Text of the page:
Alaska Fine Art is located in Ketchikan, AK and opened its doors in 2014. We feature master sculptor Eddie Lee, who has been carving since 1980. Our gallery doors are open from May 1st to October 1st. The rest of the year, we are in Seattle, Washington! Please reach out to us if you have any questions.
Alaska Fine Art
224 Front St
Ketchikan AK 99901
Email: [email protected]
Eddie Lee's Biography:
"Born in 1960 in the emerald city of Nha Trang, Vietnam, Eddie Lee expressed his curiosity for art as a young boy by sketching the surrounding nature. At age 18, Eddie escaped Vietnam as one of the hundreds of thousands of “Boat People” seeking refuge and a new start. After surviving a week in open seas and six months in a Malaysian refugee camp, he arrived in the United States - young and determined to find a purpose and passion in his new life.
Eddie made Seattle, Washington his home. It’s there that, without the help of formal training, he discovered his sculpting ability. He explored the Northwest Coast and Alaska extensively, where he observed the native peoples’ traditions, art forms, and spiritual relationships with the natural world. Moved by Alaska’s wilderness, he was inspired to convey its beauty through his art.
Since establishing his studio in 1980, Eddie has garnered respect from art lovers and collectors worldwide. His place as one of the country’s most inspired and gifted artists is reflected in print media and TV coverage on networks such as CBS and PBS. You can also find his work displayed in a few west coast museums.
Each piece from Eddie’s studio is a one of a kind, handcrafted piece by him and his original team of artisans. These pieces reflect the strength and the spirit of the subject and draw from the symbolism and spiritual connection of generations of indigenous people who have come before us. The subject, shape, and material are an expression of Eddie’s feelings and give new life to old forms. Eddie keeps pushing the limits of his art and achievements. Ultimately, he hopes to continue to share his art for all to enjoy across the globe."
About the Materials:
Hand picking all of his raw materials is how Eddie Lee’s creative journey begins. The natural color and shape of stones, fossils, and woods are the basis on which he builds his vision. Working in over 30 different unique mediums, Eddie has honed his skills to unveil each material’s natural beauty knowing how to work with its unique traits and hardness's.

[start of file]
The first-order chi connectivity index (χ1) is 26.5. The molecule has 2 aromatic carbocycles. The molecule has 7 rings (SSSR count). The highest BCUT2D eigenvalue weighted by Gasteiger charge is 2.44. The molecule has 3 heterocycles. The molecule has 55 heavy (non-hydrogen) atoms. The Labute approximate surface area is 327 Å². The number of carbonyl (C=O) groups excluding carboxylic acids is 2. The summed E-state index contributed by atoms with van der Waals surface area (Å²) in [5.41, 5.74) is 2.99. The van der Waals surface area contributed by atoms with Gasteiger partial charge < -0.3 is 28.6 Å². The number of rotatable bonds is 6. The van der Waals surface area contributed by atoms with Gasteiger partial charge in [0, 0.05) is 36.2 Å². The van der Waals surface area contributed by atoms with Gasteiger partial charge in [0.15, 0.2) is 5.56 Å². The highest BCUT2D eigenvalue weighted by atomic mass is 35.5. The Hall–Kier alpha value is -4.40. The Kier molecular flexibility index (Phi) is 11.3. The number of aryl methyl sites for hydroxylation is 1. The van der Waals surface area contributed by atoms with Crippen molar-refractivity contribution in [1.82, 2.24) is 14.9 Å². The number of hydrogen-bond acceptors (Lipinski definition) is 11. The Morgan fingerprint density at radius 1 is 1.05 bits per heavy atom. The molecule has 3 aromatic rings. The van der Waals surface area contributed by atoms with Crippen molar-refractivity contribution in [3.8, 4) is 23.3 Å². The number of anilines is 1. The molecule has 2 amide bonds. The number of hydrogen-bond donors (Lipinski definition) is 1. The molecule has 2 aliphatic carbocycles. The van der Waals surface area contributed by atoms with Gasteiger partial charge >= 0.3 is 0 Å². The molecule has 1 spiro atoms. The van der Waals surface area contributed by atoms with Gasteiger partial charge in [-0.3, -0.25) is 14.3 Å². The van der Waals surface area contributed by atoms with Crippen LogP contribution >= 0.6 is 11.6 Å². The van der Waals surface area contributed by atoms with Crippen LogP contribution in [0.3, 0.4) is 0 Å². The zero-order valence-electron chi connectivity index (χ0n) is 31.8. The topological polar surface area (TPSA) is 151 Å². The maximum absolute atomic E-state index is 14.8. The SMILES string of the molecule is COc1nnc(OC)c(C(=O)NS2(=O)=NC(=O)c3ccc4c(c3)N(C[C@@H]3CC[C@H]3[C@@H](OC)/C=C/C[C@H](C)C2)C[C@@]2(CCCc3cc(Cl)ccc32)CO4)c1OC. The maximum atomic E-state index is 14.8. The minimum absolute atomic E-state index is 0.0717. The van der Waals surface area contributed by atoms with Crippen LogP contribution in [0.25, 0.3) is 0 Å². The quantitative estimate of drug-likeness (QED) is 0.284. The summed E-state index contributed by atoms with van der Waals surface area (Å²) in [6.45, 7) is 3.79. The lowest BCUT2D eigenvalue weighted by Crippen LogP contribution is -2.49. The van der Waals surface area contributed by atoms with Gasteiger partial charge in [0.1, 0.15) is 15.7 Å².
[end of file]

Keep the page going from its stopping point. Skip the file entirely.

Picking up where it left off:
Antlers and Horn are made of bone and keratin, antlers are pure bone and grown directly out of the skull. Males in the deer family, such as caribou, including its biggest member, the moose annually shed their antlers in early December. Male Dall sheep have thick, curling horns, while the females have shorter, more slender, slightly curved horns. Hardness: 2
Cave Bear Fossils are mostly found in Europe. Cave bears lived during the Pleistocene epoch and became extinct ~24,000 years ago during the Last Glacial Maxima. They were comparable in size to today’s brown bear weighing 700 - 1300 lbs. Hardness: 2
Marble is a metamorphic rock composed of recrystallized carbonate minerals, most commonly calcite or dolomite. Marble has been prized for its use in sculptures since classical times till today’s modern art. Marble has a vast variety of colors ranging from brown, white, pink, green, and many more. Hardness: 3- 5
Selenite is composed of oxygen, sulfur, hydrogen, calcium, and water. It is a glassy, well-crystallized form of gypsum and is often referred to as satin spar. Selenite can be found in various places across North America, England, and the Sahara Desert. This magnificent stone is also known to have healing powers. Hardness: 2
Soapstone is a “steatite,” a precious form of soft stone which is highly valued as carving medium, but is also used in baby powder, paints, and rubber. Deposits can be found from around the world, in colors ranging from brown, blue, green, and red depending on the mineral content. Eddie collects most of his soapstone from the Pacific Northwest. Gently rubbing with linseed oil can liven the color if they are getting lots of love pets. Hardness: 1
Walrus Fossils are prized for their density and rich coloration from thousands of years of mineralization turning them into fossils. Fossilized Walrus Ivory can range in color from pale ochre to browns, and blues. Along the Bering Sea today, fossil walrus bones and ivory are unearthed by the Inuit people, who have hunted walrus for thousands of years to aid in survival. Bone Hardness: 3, Ivory Hardness: 2.5
Woolly Mammoth Fossils have been buried for a minimum ~10,000 years since their extinction in the early Holocene epoch. These 4-6 ton creatures mostly roamed the lands of Alaska and Siberia, where fossils are still unearthed today. Mammoth ivory’s distinction can be found in its Schreger lines and incredible deep coloration absorbed from mother earth. Mammoths only had 4 molars but would have 6 sets during there ~50-60 year lifespan. Molar Hardness: 3-6, Ivory Hardness: 2.5, Bone Hardness: 3